As if the cloudy sky of Catalonia was rubbing off on the mood of the Catalans, the big celebration of the Diada, Friday and Saturday 10 and 11 September, which has become synonymous with independence claims, is announced this year in the image of time.
The Covid pandemic and its human and economic consequences can explain the lack of enthusiasm for this day celebrated since the statute of autonomy, in 1886, and which commemorates the fall of Barcelona on September 11, 1714. But not only. Four years after the failure, on October 1, 2017, of the attempt to secede this rather prosperous region from Spain, the divisions between the various separatist parties continue to plague the political atmosphere.
At 38, Pere Aragonès, the president of the Generalitat (regional president of Catalonia, editor’s note) would like to embody the renewal of a progressive left, after 10 years of center-right governance (Arthur Mas, Carles Puigedmond, Quim Torra (1 )). During his big speech broadcast on TV3, Pere Aragonès wanted to convince Friday, September 10 that it was possible to start a new dialogue with the government of the socialist Pedro Sanchez, recalling that this was already the process started by his predecessor under the slogan “Sit and talk” (“Sit down and discuss” in English). “I propose a way, which is to force the state to negotiate, did he declare, and I ask for maximum strength, I ask that all the institutions of the country stand alongside the government to defend a democratic solution to the conflict we have with the State, on the basis of the referendum [pour ou contre l’indépendance] and amnesty [pour les indépendantistes inquiétés par la justice espagnole] “.
→ ANALYSIS. Catalonia: a new government without a roadmap
Not sure that these words do not resolve a Catalonia torn between pro and anti independence and the divisions within the separatist movement. The gap has widened between the moderate Left Republican Party of Catalonia (ERC), a supporter of dialogue and support for the minority government of Pedro Sánchez in the Parliament of Madrid, and its more radical allies, the Junts and the Cup (radical left) who refuse to abandon the idea of unilateral secession.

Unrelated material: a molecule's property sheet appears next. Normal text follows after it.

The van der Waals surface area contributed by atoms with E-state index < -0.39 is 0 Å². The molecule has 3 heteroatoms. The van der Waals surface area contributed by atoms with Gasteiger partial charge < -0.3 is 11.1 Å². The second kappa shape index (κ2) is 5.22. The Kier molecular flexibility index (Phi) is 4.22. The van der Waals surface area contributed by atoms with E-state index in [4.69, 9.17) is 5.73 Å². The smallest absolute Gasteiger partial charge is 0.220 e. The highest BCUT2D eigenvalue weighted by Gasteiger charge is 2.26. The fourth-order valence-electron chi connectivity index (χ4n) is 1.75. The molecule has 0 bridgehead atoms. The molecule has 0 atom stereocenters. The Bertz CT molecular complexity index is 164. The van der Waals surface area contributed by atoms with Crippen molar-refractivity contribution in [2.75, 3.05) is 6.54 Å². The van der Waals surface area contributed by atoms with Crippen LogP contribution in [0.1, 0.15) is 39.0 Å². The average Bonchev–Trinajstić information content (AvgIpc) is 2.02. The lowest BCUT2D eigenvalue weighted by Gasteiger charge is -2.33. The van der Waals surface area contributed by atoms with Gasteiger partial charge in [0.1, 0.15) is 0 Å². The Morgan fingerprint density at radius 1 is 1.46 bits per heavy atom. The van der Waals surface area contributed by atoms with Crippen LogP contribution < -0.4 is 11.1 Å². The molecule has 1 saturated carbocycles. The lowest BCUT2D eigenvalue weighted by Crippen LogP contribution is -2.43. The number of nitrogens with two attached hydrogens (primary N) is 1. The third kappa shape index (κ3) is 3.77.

Negotiations under the sign of mistrust
A heavy task awaits Pere Aragonès as these negotiations on the future of Catalonia have been postponed several times in part because of the pandemic. A first meeting is due to take place on Thursday or Friday of next week in a climate of mistrust, as Madrid announced on Wednesday (September 8th) the suspension of a controversial Barcelona airport expansion project, due to a ” loss of trustworthy “ in the separatist regional government.
This project, denounced by environmentalists and providing for an investment of 1.7 billion euros, had yet been the subject of an agreement in early August between the two parties. Friday September 10, Pere Aragones condemned the logic of “Centralized interests” which always end with “Promote Greater Madrid”. The president of the Generalit denounces a suspension which masks “Divisions” within the government, which for the moment only intends to determine a roadmap for the negotiations.